TclRobots, written by Tom Poindexter, is a test of programming prowess. The goal is to program a robot that battles other robots and hopefully, survives to become the victor. How well a robot performs depends mostly on the Robot Control Program (RCP) you write. As in real life, there is randomness built into the contest, so even the best RCP is occasionally defeated.
The TclRobots arena is a square, 1,000 meters on each side. Robots, identical other than their controlling RCPs, have drive mechanisms that move them each in a given direction at a given velocity within the arena, scanners for seeking out enemy robots, and cannons for firing at the enemy. A contest involves two, three, or four robots, each trying to outlast the others. In Figure 20-4, two robot scanners have targeted enemies, complex.tr has taken a severe hit, and a cannon shot is in mid-flight.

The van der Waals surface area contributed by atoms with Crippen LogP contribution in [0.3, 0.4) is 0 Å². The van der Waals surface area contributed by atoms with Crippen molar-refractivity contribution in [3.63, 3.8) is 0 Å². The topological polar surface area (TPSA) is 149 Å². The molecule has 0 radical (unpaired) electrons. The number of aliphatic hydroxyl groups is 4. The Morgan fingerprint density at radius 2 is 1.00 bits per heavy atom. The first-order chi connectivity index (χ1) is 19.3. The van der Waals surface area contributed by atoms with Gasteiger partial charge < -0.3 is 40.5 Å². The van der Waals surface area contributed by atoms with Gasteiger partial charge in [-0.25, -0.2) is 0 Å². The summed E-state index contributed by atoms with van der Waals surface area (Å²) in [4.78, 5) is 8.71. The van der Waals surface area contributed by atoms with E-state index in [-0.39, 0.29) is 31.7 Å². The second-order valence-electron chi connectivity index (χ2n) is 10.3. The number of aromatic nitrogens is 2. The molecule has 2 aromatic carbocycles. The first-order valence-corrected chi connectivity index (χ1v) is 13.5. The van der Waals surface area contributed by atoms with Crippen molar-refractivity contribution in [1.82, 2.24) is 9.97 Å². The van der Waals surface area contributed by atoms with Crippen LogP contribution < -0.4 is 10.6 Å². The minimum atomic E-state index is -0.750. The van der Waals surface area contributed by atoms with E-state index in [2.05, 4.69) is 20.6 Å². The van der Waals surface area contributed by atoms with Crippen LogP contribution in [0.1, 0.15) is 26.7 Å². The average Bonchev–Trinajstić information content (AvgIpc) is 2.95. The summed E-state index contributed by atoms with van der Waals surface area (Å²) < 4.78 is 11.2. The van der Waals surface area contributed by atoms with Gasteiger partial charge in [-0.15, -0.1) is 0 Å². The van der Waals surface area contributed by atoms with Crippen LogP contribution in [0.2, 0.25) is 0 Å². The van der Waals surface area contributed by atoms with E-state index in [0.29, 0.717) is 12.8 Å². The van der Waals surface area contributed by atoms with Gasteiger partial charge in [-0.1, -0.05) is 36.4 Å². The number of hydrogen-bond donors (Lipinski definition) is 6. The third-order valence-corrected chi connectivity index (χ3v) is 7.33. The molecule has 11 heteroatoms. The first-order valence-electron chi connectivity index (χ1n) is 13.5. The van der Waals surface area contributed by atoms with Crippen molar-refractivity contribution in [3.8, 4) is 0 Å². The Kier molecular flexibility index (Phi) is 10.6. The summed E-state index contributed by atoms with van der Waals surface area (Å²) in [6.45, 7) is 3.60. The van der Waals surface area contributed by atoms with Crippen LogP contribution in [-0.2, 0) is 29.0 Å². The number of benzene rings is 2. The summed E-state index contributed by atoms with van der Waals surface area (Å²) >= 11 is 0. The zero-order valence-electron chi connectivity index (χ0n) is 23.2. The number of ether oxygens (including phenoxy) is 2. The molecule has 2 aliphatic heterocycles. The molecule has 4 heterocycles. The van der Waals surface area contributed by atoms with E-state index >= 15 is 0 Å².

Figure 20-4. A TclRobots contest
starts a robot instance by
execing a new wish
interpreter, then uses
send to customize it. First,
it transmits specially crafted subroutines that implement the RCP
command set (commands such as
commands define the RCP application programming interface (API), and
send to invoke subroutines in
tclrobots. Next, tclrobots
sends the Tcl RCP source code to the robot and starts it running.
(There’s actually a lot more detail behind the ...